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Kreator - Extreme Aggression
Review: The raw spirit of this album shines through in its energy and willingness to, without fear of being obvious as a more mature artist might experience, put into music the gulf between what is desired and what is perceived. It is not a subtle album. Its great failing is a tendency to use initiating phrases and verses that are composed of complementary phrases which through harmonic simplicity, create a symmetry of foray and response that is so limited in musical potential as to reduce itself to essential rhythm and thus become obvious and worse, tedious. These binary motifs make this album a headache of the overly blunt and spaceless as well as inventive riffing that has become an essential part of the genre since. There are momentary insights in riff and lyrics - such as the archetypal moment when morality is construed as the opposition to imagination - but the repetition factor, and the strikingly obvious construction of many of these riffs, may relegate it to the past. While this may be so, of all the Kreator albums it approaches the death metal ideal most clearly, with tremolo strumming inflecting a texture to these riffs that enables the construction of simple memes of unprecedented viciousness.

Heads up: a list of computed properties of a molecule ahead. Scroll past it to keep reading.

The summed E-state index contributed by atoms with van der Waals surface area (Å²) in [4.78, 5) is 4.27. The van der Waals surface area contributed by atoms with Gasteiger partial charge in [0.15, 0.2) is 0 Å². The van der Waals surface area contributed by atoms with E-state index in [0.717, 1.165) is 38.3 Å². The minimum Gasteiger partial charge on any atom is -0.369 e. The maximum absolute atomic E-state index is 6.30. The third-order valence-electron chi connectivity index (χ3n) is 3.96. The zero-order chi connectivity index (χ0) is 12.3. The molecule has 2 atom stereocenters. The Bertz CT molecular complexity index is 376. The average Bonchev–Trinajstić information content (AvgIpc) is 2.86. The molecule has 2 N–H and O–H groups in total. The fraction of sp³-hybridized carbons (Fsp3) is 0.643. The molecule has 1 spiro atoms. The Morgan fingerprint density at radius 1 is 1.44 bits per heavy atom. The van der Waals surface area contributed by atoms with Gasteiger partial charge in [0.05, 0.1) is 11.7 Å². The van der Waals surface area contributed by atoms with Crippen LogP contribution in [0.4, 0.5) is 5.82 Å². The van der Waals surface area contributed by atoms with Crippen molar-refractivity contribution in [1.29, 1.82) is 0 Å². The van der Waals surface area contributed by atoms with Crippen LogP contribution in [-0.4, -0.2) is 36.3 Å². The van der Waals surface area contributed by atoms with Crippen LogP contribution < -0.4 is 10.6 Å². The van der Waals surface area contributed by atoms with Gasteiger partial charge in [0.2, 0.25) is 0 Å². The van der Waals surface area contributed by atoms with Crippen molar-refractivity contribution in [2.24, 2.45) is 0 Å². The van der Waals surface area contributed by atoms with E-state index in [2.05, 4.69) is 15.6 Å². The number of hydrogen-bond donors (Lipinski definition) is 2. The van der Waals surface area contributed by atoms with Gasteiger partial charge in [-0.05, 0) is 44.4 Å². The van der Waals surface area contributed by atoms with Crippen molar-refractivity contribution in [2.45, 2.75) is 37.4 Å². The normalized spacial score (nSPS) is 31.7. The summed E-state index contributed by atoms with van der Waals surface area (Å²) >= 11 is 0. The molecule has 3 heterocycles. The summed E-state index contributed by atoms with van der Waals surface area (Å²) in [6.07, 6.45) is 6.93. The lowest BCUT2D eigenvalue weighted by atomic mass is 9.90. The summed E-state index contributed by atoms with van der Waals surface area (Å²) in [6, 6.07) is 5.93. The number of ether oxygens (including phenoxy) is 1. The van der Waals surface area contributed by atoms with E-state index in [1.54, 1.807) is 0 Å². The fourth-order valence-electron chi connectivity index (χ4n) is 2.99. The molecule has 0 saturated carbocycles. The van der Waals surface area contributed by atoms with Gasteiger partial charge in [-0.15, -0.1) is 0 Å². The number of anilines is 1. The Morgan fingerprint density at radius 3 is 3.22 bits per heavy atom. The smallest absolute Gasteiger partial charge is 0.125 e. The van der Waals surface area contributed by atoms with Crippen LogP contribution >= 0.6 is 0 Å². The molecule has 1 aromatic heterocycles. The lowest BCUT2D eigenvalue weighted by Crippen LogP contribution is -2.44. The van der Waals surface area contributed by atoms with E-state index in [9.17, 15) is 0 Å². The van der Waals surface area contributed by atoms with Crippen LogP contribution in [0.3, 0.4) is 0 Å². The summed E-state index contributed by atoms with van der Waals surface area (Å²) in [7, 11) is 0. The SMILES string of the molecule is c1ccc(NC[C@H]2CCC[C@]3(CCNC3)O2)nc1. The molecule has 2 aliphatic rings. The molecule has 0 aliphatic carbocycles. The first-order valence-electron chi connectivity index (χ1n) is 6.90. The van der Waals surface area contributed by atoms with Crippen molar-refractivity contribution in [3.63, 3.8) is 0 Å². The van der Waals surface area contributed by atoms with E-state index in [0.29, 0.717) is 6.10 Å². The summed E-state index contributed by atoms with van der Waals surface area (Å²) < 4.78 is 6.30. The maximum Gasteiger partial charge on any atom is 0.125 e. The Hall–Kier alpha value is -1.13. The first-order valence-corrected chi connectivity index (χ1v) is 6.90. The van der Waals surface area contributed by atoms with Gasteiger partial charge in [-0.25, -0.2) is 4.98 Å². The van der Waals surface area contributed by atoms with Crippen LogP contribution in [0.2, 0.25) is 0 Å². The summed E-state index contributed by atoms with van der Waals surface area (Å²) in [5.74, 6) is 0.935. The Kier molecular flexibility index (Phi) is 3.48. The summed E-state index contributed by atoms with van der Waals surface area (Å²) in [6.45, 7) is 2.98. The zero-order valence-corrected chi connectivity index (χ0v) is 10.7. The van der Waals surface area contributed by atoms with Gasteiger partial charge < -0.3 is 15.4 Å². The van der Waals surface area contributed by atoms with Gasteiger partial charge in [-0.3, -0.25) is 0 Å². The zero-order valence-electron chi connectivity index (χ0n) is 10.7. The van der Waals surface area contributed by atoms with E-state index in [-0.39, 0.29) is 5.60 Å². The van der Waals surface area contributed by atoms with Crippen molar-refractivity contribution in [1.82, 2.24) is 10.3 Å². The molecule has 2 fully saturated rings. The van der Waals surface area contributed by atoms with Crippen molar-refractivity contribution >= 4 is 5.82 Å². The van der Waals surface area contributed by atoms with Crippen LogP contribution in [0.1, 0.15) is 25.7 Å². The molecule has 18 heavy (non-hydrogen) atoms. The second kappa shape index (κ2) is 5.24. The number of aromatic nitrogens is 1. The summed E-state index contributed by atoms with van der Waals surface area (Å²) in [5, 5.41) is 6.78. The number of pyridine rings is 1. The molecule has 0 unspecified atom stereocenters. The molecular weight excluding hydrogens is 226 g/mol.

In terms of raw riffcraft, it may be the height of Kreator's acumen, which is underscored by the tendency to break tempo to state patterns clearly. Of note is the dual guitar attack of the type in which one guitar renders columnar progressions in the background with slow pace of change and fast strumming, while the other engraves a lead melody above. This is aided by drumming which uses fewer breaks than most Kreator work, allowing a continuity of sound that lacks time to slow down for too many rigid phrasal end emphases.
While there are many moments of incandescent beauty in the same use of that word to describe rugged but functional landscapes, a number of clumsy and overly-emotive, thus overly obvious, motifs adulterate some of the stellar riffing and contribute what may be perceived as toneless rhythm playing around the core of inspired guitarwork. While this may relegate this album to historical interest, its influence can be felt even today in the evolving metal genre.